WIPO Arbitration and Mediation Center
ADMINISTRATIVE PANEL DECISION
La Roche-Posay Laboratoire Pharmaceutique v. WhoisGuard Protected/ Email me, n/a
Case No. D2012-2283
1. The Parties
The Complainant is La Roche-Posay Laboratoire Pharmaceutique of Paris, France, represented by Dreyfus & associés, France.
The Respondents are WhoisGuard Protected of Los Angeles, California, United States of America; and Email me, n/a of Albuquerque, New Mexico, United States of America.
2. The Domain Name and Registrar
The disputed domain name <laroche-posay.xxx> (the “Domain Name”) is registered with eNom (the “Registrar”).
3. Procedural History
The Complaint was filed with the WIPO Arbitration and Mediation Center (the “Center”) on November 20, 2012. On November 20, 2012, the Center transmitted by email to the Registrar a request for registrar verification in connection with the Domain Name. On November 21, 2012, the Registrar transmitted by email to the Center its verification response disclosing registrant and contact information for the Domain Name which differed from the named Respondent and contact information in the Complaint. The Center sent an email communication to the Complainant on November 22, 2012 providing the registrant and contact information disclosed by the Registrar, and inviting the Complainant to submit an amendment to the Complaint. The Complainant filed an amended Complaint on November 26, 2012.
For present purposes, the entities identified as “WhoisGuard Protected” and “Email me, n/a” are the Respondents. These entities may or may not be legal persons but as one or other of them are the recorded registrants of the Domain Name they are subject to these proceedings and bound by the outcome. Reference below to “the Respondents” refers to either or both of these entities as appropriate.
The Center verified that the Complaint together with the amended Complaint satisfied the formal requirements of the Uniform Domain Name Dispute Resolution Policy (the “Policy” or “UDRP”), the Rules for Uniform Domain Name Dispute Resolution Policy (the “Rules”), and the WIPO Supplemental Rules for Uniform Domain Name Dispute Resolution Policy (the “Supplemental Rules”).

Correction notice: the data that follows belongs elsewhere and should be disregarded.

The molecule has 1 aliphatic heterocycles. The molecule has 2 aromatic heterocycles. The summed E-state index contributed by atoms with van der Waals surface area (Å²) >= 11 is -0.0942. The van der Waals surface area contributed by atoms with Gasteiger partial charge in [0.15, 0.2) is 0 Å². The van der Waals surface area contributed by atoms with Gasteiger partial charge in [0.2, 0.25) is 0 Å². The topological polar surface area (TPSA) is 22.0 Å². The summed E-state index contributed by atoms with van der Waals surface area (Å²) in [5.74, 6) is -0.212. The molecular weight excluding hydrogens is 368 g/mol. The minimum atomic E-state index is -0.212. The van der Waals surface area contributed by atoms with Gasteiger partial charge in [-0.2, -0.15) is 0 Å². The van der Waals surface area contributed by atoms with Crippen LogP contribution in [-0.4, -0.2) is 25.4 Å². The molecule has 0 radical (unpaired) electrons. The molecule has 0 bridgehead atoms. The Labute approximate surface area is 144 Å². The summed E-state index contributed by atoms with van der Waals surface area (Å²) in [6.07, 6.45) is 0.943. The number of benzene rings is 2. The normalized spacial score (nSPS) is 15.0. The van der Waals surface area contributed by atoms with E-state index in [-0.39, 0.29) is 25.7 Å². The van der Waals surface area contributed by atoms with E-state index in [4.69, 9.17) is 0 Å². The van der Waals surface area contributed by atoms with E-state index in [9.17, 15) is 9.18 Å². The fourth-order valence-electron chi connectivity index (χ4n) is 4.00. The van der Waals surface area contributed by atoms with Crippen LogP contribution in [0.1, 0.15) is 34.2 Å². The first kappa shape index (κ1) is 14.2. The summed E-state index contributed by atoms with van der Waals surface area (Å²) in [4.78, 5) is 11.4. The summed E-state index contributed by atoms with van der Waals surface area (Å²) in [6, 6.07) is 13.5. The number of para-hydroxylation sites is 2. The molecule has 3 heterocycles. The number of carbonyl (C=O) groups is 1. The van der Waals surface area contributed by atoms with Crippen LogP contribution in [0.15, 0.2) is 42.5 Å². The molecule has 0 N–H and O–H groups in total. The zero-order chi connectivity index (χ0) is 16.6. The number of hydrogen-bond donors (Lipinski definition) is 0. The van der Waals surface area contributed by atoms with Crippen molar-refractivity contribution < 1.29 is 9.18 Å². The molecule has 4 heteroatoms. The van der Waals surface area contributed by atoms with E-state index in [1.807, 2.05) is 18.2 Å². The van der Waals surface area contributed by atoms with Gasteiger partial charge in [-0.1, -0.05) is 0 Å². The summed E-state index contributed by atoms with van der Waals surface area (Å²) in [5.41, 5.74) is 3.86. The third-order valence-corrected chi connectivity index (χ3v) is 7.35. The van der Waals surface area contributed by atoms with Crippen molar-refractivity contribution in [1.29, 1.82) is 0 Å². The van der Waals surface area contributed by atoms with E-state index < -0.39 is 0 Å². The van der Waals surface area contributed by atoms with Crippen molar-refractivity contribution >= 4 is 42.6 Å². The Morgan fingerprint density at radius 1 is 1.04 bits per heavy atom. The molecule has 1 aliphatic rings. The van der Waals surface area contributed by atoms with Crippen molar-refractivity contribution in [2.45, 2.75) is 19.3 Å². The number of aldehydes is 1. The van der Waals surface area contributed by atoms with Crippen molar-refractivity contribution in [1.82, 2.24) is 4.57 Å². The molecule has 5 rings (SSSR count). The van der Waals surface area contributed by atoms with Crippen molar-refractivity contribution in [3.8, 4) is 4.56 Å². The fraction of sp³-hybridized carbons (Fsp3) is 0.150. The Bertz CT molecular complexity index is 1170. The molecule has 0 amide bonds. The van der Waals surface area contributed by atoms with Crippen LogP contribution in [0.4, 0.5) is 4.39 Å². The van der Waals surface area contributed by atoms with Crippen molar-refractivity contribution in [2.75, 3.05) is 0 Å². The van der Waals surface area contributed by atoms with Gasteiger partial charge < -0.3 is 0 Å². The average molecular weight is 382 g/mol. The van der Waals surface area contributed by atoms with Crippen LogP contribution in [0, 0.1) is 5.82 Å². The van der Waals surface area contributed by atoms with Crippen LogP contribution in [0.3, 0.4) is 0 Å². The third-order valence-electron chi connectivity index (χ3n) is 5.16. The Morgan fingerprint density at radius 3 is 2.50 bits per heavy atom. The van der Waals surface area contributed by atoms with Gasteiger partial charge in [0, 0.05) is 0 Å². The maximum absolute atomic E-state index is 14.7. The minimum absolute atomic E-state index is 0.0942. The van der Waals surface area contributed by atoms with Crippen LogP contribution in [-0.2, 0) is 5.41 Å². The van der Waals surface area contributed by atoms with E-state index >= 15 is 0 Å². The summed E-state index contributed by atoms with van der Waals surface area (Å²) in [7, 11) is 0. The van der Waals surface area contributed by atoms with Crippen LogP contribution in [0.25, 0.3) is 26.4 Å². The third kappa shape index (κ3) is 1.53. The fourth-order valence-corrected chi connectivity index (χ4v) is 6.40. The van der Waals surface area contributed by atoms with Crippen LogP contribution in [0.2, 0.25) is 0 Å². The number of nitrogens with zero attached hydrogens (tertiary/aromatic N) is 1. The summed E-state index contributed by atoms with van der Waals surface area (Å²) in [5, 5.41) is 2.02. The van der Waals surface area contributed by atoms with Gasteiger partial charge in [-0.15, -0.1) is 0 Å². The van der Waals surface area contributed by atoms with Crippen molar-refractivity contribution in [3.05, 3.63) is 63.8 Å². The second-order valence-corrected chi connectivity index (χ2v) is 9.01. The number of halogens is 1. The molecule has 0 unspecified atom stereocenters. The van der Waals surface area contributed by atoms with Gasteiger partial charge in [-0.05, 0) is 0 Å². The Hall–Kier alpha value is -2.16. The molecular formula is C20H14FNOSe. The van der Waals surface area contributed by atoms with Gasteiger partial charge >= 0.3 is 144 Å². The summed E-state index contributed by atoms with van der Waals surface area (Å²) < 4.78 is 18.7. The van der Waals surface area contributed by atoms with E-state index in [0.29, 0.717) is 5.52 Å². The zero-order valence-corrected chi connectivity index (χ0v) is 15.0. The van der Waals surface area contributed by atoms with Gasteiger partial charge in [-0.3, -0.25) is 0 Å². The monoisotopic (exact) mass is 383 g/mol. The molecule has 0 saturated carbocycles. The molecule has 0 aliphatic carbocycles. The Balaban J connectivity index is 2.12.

In accordance with the Rules, paragraphs 2(a) and 4(a), the Center formally notified the Respondent of the Complaint, and the proceedings commenced on November 29, 2012. In accordance with the Rules, paragraph 5(a), the due date for Response was December 19, 2012. The Respondents did not submit any response. Accordingly, the Center notified the Respondents’ default on December 20, 2012.
The Center appointed Nick J. Gardner as the sole panelist in this matter on January 3, 2013. The Panel finds that it was properly constituted. The Panel has submitted the Statement of Acceptance and Declaration of Impartiality and Independence, as required by the Center to ensure compliance with the Rules, paragraph 7.
4. Factual Background
The relevant facts are straightforward and can be summarized very briefly as follows:
The Complainant is a French company founded in 1928 to produce dermatological products based upon thermal spring water. Since its creation it has developed and expanded its range of products and carries on business internationally in over 50 countries. It is now part of the L’Oreal cosmetics group. It carries on business by retail sales (via distributors and authorized sellers) and promotes its products via the internet including at websites such as ‘’www.laroche-posay.com, laroche-posay.fr, laroche-posay.co.uk and laroche-posay.de.’’
The Complainant has registered the words “La Roche-Posay” as a trademark in many countries. By way of example reference is made by the Complainant to United States trade mark 787605 for the words LA ROCHE-POSAY registered on July 12 2002.
The Domain Name was registered on December 25, 2011. It is not being used and resolves to a registrar’s holding page.
5. Parties’ Contentions
The Complainant’s contentions are lengthy but can be summarized as follows:
The Domain Name is identical to its trade mark LA ROCHE-POSAY in which it clearly has rights.
The Respondents have no rights or legitimate interests in the term “LA ROCHE-POSAY”. There is no other meaning associated with that term other than in relation to the Complainant.